Kaufmann House Sale Falls Through
By Eric Wills | Online Only | June 3, 2008
Just days after the gavel fell on the Kaufmann House, Richard Neutra's modernist masterpiece in the California desert, the sale unexpectedly fell apart.
On May 13, Christie's sold the house to an anonymous bidder for $16.84 million. But Rik Pike, a spokesman for Christie's, said that the sellers—Elizabeth and Brent Harris—later terminated the contract because the buyer had breached the terms.
Pike did not disclose what terms the buyer had violated. And he said that no decision has been made about whether the house will go to the second-highest bidder, will be auctioned again, or will be sold in some sort of private deal.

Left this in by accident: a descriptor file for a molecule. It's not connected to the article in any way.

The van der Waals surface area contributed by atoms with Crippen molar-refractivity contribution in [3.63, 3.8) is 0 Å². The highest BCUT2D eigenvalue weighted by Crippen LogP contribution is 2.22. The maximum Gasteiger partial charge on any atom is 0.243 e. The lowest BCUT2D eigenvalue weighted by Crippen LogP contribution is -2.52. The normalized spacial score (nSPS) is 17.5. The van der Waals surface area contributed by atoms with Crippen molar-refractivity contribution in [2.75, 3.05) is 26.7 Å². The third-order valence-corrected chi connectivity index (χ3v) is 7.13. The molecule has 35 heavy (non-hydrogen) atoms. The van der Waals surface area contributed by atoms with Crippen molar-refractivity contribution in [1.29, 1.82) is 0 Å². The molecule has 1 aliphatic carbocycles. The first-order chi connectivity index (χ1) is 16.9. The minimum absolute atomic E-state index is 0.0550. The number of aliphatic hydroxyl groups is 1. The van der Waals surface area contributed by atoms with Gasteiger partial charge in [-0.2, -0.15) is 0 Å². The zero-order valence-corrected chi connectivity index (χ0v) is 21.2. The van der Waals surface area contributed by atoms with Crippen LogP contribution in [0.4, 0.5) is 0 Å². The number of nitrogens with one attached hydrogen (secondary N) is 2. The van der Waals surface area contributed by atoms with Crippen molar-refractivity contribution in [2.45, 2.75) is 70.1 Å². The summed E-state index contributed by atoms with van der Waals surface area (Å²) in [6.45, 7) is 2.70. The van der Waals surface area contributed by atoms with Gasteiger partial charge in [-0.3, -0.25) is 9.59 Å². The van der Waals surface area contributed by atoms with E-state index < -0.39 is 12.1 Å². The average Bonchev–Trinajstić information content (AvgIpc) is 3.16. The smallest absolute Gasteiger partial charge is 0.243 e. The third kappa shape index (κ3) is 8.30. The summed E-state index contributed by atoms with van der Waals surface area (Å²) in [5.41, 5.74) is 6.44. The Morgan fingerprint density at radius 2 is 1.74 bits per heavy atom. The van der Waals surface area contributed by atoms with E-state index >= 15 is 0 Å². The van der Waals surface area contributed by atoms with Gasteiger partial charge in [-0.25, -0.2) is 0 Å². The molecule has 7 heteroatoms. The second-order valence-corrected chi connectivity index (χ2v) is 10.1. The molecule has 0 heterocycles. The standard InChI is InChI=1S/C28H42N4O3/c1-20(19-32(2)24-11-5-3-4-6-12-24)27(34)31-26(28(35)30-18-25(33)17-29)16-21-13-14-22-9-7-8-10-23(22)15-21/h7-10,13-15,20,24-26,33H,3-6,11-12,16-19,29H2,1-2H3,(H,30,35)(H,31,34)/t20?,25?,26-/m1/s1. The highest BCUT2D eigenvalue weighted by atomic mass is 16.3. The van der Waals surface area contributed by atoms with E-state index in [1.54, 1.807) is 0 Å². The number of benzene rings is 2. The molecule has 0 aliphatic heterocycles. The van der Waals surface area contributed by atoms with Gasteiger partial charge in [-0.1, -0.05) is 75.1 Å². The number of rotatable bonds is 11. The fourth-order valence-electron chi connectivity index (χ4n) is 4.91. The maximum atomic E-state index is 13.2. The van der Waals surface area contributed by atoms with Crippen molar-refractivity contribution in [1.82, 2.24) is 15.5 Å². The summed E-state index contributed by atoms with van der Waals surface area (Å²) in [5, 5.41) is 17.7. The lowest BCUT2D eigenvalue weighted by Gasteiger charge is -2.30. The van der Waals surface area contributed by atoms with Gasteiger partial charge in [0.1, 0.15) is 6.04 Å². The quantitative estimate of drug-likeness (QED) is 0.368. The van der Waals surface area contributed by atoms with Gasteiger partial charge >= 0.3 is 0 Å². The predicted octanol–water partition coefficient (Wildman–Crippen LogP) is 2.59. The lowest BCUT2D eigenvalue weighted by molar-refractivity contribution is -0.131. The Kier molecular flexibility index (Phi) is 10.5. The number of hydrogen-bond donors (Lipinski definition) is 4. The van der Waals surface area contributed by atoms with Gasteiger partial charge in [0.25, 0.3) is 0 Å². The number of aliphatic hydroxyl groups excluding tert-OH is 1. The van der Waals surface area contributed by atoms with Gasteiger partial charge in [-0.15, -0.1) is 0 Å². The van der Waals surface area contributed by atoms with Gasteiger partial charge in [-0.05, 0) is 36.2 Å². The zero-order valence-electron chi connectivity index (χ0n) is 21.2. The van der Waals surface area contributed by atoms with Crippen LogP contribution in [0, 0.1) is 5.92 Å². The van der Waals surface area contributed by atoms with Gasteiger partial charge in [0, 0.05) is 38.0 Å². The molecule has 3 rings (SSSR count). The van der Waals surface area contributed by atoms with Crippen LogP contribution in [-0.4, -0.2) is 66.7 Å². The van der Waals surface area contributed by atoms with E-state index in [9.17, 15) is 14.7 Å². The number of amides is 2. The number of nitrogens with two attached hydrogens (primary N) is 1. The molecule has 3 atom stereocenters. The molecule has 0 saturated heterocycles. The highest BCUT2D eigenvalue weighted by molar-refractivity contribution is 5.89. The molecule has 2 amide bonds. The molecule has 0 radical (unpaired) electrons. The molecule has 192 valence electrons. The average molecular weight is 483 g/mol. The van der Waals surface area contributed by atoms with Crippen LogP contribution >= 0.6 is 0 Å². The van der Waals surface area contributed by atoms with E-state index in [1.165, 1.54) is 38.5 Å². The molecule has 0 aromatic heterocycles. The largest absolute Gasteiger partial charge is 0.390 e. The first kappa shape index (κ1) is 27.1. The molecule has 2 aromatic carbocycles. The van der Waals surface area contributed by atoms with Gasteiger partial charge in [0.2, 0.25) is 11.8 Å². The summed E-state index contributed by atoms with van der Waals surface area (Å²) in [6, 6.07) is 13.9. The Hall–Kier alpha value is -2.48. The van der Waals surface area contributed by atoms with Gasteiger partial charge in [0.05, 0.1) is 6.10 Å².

Christie's had marketed the Kaufmann House, designed by Neutra in 1946, as a work of art and sold it alongside Warhols and Rothkos. Many experts hailed the sale as a boon to preservation, not only because it attracted an elite group of bidders who were aware of the house's significance, but also because it raised the profile of modernist structures.
Elizabeth Harris remains optimistic, however. "The Kaufmann House is an important piece of history and important to preservation," she wrote in an e-mail. "I am confident that this story will end well."
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